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@JaneDomani:  Man, I’m sorry so many people are being harsh to you. I don’t think you need to grow up, or get over it, etc. It’s your body. If you dont’ want a male doc, you don’t want a male doc. My dad’s a male doc, and he’s great. So what? I’ve never had a male doc, and dont’ plan on it if I can request one when it comes to my vagina. And, yes, if you were having a hospital birth, you may or may not get a male doc but that’s a whole lot different than you booking your appointment and having a choice of who to schedule your appointments with. Different cultures have different practices and beliefs. And the “how did you make a baby with your husband, but don’t want him in the delivery room,” comment may be missing out on the fact that many people/cultures/religions etc only have sex for procreation! Maybe it wasn’t a fun romp, but literally to create life, and they don’t have regular sexual experiences like we may or may not have. A girl at my church was like that. She refused the vaginal ultrasound, and the doctor literally asked her well how did you make a baby. She was offended, because they literally only had sex to create life. So, to each their own. I don’t think you’re wrong in your feelings whatsoever. It’s your body, your life, your choices.

Post # 73
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6414 posts
Bee Keeper

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@Araya:  Nope, I find this too. I’ve had female gynaes tell me that my periods ‘can’t be that painful’, despite the fact I have a super-high pain threshold yet the pain is so bad that not even morphine would alleviate it (I’m not even joking; I had an op 2 years ago, and needed the max dose of morphine, plus tramadol, when I came round as I was in so much pain, and I was still in considerable pain; and that pain was nowhere NEAR as bad as my period pain!), and, similarly, that my smear ‘can’t be painful’ despite the fact that where my endo is located makes a smear uncomfortable. I have found male doctors much more understanding, and I believe it’s because they don’t try to compare, and so accept what you’re saying and believe you. I’ve also heard some horror stories about female midwives.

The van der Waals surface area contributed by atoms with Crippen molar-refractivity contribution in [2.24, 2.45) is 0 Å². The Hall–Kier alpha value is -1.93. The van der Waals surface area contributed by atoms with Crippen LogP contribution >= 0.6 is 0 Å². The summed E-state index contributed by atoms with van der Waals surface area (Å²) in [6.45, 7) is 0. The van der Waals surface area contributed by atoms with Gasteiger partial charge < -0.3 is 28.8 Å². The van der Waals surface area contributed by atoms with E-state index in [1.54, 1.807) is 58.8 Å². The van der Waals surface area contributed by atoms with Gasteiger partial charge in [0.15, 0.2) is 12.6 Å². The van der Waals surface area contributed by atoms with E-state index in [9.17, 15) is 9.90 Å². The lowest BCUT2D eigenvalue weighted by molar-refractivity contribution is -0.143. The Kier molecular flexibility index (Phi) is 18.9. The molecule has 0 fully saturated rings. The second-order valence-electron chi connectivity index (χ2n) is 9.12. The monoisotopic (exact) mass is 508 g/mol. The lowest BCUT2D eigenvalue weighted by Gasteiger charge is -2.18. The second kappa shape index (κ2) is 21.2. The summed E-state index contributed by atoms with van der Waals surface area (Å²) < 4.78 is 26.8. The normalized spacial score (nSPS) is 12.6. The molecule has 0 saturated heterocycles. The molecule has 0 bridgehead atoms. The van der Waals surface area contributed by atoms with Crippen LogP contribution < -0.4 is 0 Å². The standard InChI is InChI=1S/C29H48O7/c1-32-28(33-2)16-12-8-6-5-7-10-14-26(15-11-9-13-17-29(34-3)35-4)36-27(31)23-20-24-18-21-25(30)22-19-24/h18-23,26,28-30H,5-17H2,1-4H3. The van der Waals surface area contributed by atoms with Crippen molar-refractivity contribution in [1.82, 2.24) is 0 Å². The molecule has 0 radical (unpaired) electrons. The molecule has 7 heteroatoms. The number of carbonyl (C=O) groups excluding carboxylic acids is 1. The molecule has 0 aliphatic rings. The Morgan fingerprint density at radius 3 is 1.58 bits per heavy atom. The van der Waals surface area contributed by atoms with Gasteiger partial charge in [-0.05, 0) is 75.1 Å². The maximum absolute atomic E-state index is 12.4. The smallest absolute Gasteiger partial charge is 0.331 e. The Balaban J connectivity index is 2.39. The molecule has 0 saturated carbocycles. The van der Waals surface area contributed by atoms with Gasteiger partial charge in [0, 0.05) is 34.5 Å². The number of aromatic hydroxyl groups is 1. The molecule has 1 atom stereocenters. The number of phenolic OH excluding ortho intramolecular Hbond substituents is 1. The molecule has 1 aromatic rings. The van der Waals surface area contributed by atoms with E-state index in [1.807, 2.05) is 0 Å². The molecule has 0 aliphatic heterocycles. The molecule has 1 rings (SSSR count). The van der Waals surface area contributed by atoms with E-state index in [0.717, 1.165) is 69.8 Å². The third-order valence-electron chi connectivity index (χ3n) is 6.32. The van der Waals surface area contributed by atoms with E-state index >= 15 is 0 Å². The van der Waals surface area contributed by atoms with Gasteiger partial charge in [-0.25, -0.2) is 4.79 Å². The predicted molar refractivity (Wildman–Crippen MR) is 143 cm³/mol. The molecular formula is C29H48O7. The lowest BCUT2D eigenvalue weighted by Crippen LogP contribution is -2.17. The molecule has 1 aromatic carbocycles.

Post # 74
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3941 posts
Honey bee
  • Wedding: October 2011

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@Araya:   Not at all.  I prefer male Dr.’s as well.  I have a female now because I’ve just moved, but will most likely be looking for another male soon.

I’ve had about 25-30 transvaginal ultrasounds.  They are nothing to be afraid of.  It’s less invasive than a annual as they aren’t even looking at your hoo-ha.

Post # 75
Member
68 posts
Worker bee
  • Wedding: October 2011

Slightly off topic… but regarding birth plans…

I am a pediatrician and during my residency we’d often get called emergently to delivery rooms if the OB’s were concerned the baby might need resuscitation (i.e. measures to save their life!). More than once I went in with a male co-pediatric resident to be ready to help the baby, and the mother — while actively pushing out their newborn baby — would yell from the bed “THIS WAS NOT IN MY BIRTH PLAN!!!”  — meaning having a male doctor in the room (to save their baby’s life!) LOL. But I bet having a sick baby was not part of the birth plan either… Still makes me shake my head in disbelief. 

Post # 76
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3941 posts
Honey bee
  • Wedding: October 2011

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@SproutBee:   Jesus.

Makes you wonder..if there were two Doctor’s in the world…one male, one female.  If you were told the male were the much better Doctor than the female, how many people would just choose a female out of comfort?  I’d much rather have the better doctor, no matter the gender.  These people see vaginas every day, nothing to be ashamed about.